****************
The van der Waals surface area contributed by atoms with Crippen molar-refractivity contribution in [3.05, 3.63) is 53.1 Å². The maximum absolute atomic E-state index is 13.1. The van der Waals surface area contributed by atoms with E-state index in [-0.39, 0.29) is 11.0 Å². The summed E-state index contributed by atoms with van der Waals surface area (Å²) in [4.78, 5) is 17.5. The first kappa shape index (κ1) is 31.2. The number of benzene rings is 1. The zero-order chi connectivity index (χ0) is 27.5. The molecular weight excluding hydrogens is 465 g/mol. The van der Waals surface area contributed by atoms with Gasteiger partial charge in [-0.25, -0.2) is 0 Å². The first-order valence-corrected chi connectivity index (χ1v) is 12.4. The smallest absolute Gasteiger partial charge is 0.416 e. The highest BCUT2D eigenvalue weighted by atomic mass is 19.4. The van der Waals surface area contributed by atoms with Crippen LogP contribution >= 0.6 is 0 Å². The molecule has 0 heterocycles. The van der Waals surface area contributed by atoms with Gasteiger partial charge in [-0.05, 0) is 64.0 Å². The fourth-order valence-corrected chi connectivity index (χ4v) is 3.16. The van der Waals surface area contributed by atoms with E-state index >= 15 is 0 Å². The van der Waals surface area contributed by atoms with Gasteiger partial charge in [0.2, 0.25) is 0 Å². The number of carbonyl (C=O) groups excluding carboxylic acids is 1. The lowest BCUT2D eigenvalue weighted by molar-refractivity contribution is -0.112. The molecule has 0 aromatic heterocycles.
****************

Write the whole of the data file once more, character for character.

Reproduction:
The van der Waals surface area contributed by atoms with Crippen molar-refractivity contribution in [3.05, 3.63) is 53.1 Å². The maximum absolute atomic E-state index is 13.1. The van der Waals surface area contributed by atoms with E-state index in [-0.39, 0.29) is 11.0 Å². The summed E-state index contributed by atoms with van der Waals surface area (Å²) in [4.78, 5) is 17.5. The first kappa shape index (κ1) is 31.2. The number of benzene rings is 1. The zero-order chi connectivity index (χ0) is 27.5. The molecular weight excluding hydrogens is 465 g/mol. The van der Waals surface area contributed by atoms with Gasteiger partial charge in [-0.25, -0.2) is 0 Å². The first-order valence-corrected chi connectivity index (χ1v) is 12.4. The smallest absolute Gasteiger partial charge is 0.416 e. The highest BCUT2D eigenvalue weighted by atomic mass is 19.4. The van der Waals surface area contributed by atoms with Crippen LogP contribution >= 0.6 is 0 Å². The molecule has 0 heterocycles. The van der Waals surface area contributed by atoms with Gasteiger partial charge in [-0.05, 0) is 64.0 Å². The fourth-order valence-corrected chi connectivity index (χ4v) is 3.16. The van der Waals surface area contributed by atoms with E-state index >= 15 is 0 Å². The van der Waals surface area contributed by atoms with Gasteiger partial charge in [0.2, 0.25) is 0 Å². The number of carbonyl (C=O) groups excluding carboxylic acids is 1. The lowest BCUT2D eigenvalue weighted by molar-refractivity contribution is -0.112. The molecule has 0 aromatic heterocycles.